2.2a Strategic Targets: The main goal here is to sharpen Mitsubishi Electric’s competitive edge by concentrating management resources on core businesses.

Progress has been made from being the No. 1 in the Asian region to being the No. 1 in the world, in the strategy for the factory automation business. Optimize the global operations of the automotive equipment business and actively develop Mitsubishi Electric’s global strategies.

To increase efforts to develop new businesses based on Mitsubishi Electric’s heightened integration. These new businesses include integrated solutions, car-multimedia, and eco-factory operations.

2.3 Information and Communication Systems: Orders and sales in the telecommunications equipment business rose because of increased Japanese and overseas mobile handsets sales. Information systems and service business showed an upward trend due to an expansion of information systems outsourcing and systems integration businesses.

Sales in its electronics systems business also exceeded those of the previous fiscal year, although orders decreased as a result of a temporary downturn in the number of government projects being undertaken.

Compared with the previous year fiscal year, net sales for this business segment decreased 1% to 681.8 billion Yen, and operating income was 0.5 billion Yen, an improvement from an operating loss of 27.3 billion Yen in the previous fiscal year.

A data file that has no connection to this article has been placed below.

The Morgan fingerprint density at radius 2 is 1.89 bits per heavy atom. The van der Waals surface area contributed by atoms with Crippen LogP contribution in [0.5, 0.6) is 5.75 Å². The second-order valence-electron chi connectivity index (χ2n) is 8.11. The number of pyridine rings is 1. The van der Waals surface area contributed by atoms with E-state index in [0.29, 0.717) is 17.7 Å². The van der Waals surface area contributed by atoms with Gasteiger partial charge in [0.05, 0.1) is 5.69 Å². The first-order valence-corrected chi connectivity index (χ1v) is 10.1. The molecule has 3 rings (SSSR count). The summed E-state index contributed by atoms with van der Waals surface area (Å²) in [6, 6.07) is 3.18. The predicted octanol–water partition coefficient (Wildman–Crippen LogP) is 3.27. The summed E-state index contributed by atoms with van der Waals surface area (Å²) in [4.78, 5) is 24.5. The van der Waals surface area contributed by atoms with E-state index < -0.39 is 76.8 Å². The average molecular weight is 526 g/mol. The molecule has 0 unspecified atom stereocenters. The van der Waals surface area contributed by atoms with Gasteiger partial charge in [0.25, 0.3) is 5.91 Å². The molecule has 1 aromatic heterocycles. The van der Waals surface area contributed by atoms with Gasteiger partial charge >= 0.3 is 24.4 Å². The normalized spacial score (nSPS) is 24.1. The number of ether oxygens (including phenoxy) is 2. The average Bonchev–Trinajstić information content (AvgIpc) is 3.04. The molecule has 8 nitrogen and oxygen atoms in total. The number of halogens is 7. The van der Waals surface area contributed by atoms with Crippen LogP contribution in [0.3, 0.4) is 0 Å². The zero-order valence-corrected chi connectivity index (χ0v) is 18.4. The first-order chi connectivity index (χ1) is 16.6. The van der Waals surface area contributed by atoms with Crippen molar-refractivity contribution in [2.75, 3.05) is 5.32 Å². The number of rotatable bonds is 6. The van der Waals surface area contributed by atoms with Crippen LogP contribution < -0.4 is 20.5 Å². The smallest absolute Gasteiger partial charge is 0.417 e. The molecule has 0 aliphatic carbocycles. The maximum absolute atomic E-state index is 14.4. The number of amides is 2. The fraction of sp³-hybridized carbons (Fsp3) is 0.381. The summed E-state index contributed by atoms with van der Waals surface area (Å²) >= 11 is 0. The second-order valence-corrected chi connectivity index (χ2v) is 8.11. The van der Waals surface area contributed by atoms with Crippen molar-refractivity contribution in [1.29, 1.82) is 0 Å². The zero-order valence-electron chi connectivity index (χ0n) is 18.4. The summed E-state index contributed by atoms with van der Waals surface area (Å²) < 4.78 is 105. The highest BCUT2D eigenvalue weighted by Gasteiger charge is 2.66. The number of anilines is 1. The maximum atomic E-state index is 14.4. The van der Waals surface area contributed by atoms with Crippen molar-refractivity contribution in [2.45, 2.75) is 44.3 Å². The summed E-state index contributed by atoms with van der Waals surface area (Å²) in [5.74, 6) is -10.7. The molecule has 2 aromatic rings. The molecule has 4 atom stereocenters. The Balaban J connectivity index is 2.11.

2.3c Strategic Targets: Strengthening the business structure of the mobile handset business by honing Mitsubishi Electric’s competitive edge through the further development of Mitsubishi Electric’s distinctive technologies.

Bolster strong solutions-based businesses. These businesses include, Enterprise Resource Planning for the manufacturing sector and secure network solutions.

To accelerate the development of advanced technologies, such as IT-related technologies, space systems, and defence-related technologies.

2.4 Electronic Devices: The semi conductor business recorded an increase in sales of laser diodes for recordable DVD players and of power modules for semiconductor manufacturing equipment and for industrial machinery bound for Asia, especially China. However, the impact of spinning off system memory businesses caused orders and sales for the fiscal year under review to decrease.

In the liquid crystal business, orders and sales increased because of greater sales of small and medium-sized products, such as display equipment, to the industrial and mobile handset sectors and of large-screen panels for overseas markets.

Compared with the previous fiscal year, however, net sales for the electronic devices segment decreased 63% to 170.4 billion Yen. The segment recorded an operating loss of 4.7 billion Yen, improving a significant 48.4 billion Yen from 2003.

2.4d Strategic Targets: In this sector the company aims to expand synergistic effects through technological collaboration with Renesas Technology which is joint venture it embarked upon with the Hitachi Corporation.